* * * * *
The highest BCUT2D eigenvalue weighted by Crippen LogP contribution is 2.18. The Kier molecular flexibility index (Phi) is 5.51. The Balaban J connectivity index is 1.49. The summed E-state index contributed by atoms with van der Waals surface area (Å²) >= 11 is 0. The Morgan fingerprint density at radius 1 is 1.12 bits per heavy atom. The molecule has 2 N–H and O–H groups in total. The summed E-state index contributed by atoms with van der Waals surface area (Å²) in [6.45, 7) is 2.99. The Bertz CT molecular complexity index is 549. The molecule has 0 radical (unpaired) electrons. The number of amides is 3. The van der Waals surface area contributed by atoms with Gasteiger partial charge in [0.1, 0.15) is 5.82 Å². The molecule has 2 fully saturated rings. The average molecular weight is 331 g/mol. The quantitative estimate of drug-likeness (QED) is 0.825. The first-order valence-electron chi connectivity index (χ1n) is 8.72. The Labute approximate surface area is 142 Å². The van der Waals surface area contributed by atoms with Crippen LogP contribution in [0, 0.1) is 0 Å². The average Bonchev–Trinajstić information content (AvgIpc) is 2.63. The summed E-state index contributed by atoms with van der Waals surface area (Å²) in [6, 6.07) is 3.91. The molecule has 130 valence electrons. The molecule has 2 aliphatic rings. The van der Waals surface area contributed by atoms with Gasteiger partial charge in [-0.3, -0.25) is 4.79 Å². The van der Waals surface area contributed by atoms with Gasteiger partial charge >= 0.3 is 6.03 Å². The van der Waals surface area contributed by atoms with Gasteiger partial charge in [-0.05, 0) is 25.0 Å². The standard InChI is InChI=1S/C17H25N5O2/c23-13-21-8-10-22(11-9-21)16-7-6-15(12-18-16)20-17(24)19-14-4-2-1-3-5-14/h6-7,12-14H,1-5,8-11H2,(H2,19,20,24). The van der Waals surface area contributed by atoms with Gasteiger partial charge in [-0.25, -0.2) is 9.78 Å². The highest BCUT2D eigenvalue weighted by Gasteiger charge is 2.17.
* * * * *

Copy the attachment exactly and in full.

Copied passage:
The highest BCUT2D eigenvalue weighted by Crippen LogP contribution is 2.18. The Kier molecular flexibility index (Phi) is 5.51. The Balaban J connectivity index is 1.49. The summed E-state index contributed by atoms with van der Waals surface area (Å²) >= 11 is 0. The Morgan fingerprint density at radius 1 is 1.12 bits per heavy atom. The molecule has 2 N–H and O–H groups in total. The summed E-state index contributed by atoms with van der Waals surface area (Å²) in [6.45, 7) is 2.99. The Bertz CT molecular complexity index is 549. The molecule has 0 radical (unpaired) electrons. The number of amides is 3. The van der Waals surface area contributed by atoms with Gasteiger partial charge in [0.1, 0.15) is 5.82 Å². The molecule has 2 fully saturated rings. The average molecular weight is 331 g/mol. The quantitative estimate of drug-likeness (QED) is 0.825. The first-order valence-electron chi connectivity index (χ1n) is 8.72. The Labute approximate surface area is 142 Å². The van der Waals surface area contributed by atoms with Crippen LogP contribution in [0, 0.1) is 0 Å². The average Bonchev–Trinajstić information content (AvgIpc) is 2.63. The summed E-state index contributed by atoms with van der Waals surface area (Å²) in [6, 6.07) is 3.91. The molecule has 130 valence electrons. The molecule has 2 aliphatic rings. The van der Waals surface area contributed by atoms with Gasteiger partial charge in [-0.3, -0.25) is 4.79 Å². The van der Waals surface area contributed by atoms with Gasteiger partial charge >= 0.3 is 6.03 Å². The van der Waals surface area contributed by atoms with Gasteiger partial charge in [-0.05, 0) is 25.0 Å². The standard InChI is InChI=1S/C17H25N5O2/c23-13-21-8-10-22(11-9-21)16-7-6-15(12-18-16)20-17(24)19-14-4-2-1-3-5-14/h6-7,12-14H,1-5,8-11H2,(H2,19,20,24). The van der Waals surface area contributed by atoms with Gasteiger partial charge in [-0.25, -0.2) is 9.78 Å². The highest BCUT2D eigenvalue weighted by Gasteiger charge is 2.17.